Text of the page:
A few helpful mind-tricks do not explain the world

At some point in their careers, most people at senior levels in medium to large organisations come across motivational speakers and self-help gurus. Everyday questions about leadership, talent management, performance and motivation can be drawn, via the wilder fringes of coaching and personal development, towards some fairly whacky approaches and techniques aimed at changing mindsets and thereby changing lives. Sometimes, through this route, executives find themselves on slightly off-the-wall self-development events. Occasionally, the gurus of these philosophies are invited in to speak to entire management teams.

Most of this stuff is harmless enough. The messages tend to be similar – if free your mind of all the crap that is holding you back, then you can stop procrastinating and get on with becoming a great person. Or something like that.

Now I’m all for a bit of self-empowerment, positive thinking and dumping of self-limiting beliefs but a column by Oliver Burkeman reminded me that, sometimes, personal development theories can have a more sinister side.

The just world hypothesis sees suffering and concludes that people who suffer must be the kind of people we disdain.

In nastier corners of the positive-thinking world, this bias is explicit: victims of crime and even of genocides, certain dodgy gurus have said, must have caused their own victimhood.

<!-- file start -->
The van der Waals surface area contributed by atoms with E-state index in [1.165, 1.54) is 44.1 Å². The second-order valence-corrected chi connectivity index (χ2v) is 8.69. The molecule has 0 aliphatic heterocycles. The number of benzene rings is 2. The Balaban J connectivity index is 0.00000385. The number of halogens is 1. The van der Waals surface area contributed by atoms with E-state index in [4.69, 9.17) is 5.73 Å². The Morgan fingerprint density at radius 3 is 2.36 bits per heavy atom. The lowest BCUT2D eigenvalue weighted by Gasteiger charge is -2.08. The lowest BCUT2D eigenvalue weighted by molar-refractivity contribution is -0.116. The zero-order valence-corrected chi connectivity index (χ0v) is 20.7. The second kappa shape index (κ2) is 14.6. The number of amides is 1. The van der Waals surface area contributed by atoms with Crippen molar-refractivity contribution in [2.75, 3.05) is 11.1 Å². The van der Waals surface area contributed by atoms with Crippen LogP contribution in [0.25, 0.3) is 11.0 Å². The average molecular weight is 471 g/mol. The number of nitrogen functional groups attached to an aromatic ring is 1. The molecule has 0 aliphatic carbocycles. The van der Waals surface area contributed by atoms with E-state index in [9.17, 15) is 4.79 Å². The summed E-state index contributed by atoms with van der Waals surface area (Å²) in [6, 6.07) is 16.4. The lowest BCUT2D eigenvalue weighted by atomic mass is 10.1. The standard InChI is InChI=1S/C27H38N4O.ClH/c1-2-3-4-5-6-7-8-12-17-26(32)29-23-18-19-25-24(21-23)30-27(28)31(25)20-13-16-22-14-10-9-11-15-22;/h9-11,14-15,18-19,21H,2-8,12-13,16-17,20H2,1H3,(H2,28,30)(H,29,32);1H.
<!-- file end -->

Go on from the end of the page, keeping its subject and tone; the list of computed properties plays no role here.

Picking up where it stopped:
There’s a perverse logic there. If positive thinking helps you maximise good outcomes and minimise bad ones, wouldn’t negative thinking do the opposite? If positive thinking helps you to avoid bad stuff surely negative thinking drives you straight towards it.

I remember booking onto one of these events, after a work colleague insisted that it was ‘life changing’. One of the speakers claimed that, when terrible things happen, somehow, at a certain sub-conscious level, the victims must have orchestrated their own fate. If you get cancer, a part of you must have wanted to get cancer. If you get robbed, a part of you must have made that happen. We are all authors of our own destiny, he told us, both the good and the bad.

At this point I stood up and shouted:

OK, so I go to Rwanda and say, “Hey Mr Rwandan, all those terrible things have happened to you because, at a certain level, a certain part of your being made them happen.”

Then he says, “Which part of me made them happen, oh wise one? Would that be the part of me that the militiaman has just hacked off WITH A F**KING BIG MACHETE?!!!”

OK, no, I didn’t really stand up and say that. I’m a polite(ish) Englishman so I just sat there and thought it, fuming quietly to myself at the nauseating smugness of the speaker.

Now don’t get me wrong here, I’m not saying that all these deep personal development interventions are bad. Changing the way you look at the world and how you see things can help you spot new opportunities and generally feel better. Given the current state of the economy, a bit more positive thinking wouldn’t come amiss in some quarters.

No, my objection is to the elevation of a few self-help techniques and mind-tricks into a philosophical, and sometimes almost religious, belief system. Anyone who has attended such events will know that they can feel almost cult-like, especially when recent converts line the walls as ‘volunteers’ to help the new participants see the light. When the unenlightened (or should that be the unsaved?) are looked down on for contributing to their own misfortune, something more than just a bit of personal development is going on.